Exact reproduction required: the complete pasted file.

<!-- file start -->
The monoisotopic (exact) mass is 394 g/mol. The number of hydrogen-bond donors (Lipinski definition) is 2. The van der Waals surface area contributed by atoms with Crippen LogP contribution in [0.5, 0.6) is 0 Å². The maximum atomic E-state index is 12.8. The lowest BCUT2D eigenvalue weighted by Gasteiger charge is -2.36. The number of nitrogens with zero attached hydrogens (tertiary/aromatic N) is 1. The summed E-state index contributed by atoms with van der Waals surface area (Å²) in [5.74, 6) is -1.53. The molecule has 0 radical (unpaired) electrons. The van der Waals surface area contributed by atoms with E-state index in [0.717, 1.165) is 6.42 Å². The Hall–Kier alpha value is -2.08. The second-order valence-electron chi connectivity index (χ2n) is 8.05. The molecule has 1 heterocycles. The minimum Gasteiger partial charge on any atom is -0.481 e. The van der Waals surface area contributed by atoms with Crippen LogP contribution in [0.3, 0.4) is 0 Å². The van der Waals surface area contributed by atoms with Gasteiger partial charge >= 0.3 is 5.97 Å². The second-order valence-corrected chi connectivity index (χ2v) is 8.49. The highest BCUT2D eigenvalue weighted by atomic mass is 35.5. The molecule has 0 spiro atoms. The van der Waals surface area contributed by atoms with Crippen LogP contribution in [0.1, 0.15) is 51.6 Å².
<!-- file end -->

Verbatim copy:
The monoisotopic (exact) mass is 394 g/mol. The number of hydrogen-bond donors (Lipinski definition) is 2. The van der Waals surface area contributed by atoms with Crippen LogP contribution in [0.5, 0.6) is 0 Å². The maximum atomic E-state index is 12.8. The lowest BCUT2D eigenvalue weighted by Gasteiger charge is -2.36. The number of nitrogens with zero attached hydrogens (tertiary/aromatic N) is 1. The summed E-state index contributed by atoms with van der Waals surface area (Å²) in [5.74, 6) is -1.53. The molecule has 0 radical (unpaired) electrons. The van der Waals surface area contributed by atoms with E-state index in [0.717, 1.165) is 6.42 Å². The Hall–Kier alpha value is -2.08. The second-order valence-electron chi connectivity index (χ2n) is 8.05. The molecule has 1 heterocycles. The minimum Gasteiger partial charge on any atom is -0.481 e. The van der Waals surface area contributed by atoms with Crippen LogP contribution in [0.3, 0.4) is 0 Å². The van der Waals surface area contributed by atoms with Gasteiger partial charge >= 0.3 is 5.97 Å². The second-order valence-corrected chi connectivity index (χ2v) is 8.49. The highest BCUT2D eigenvalue weighted by atomic mass is 35.5. The molecule has 0 spiro atoms. The van der Waals surface area contributed by atoms with Crippen LogP contribution in [0.1, 0.15) is 51.6 Å².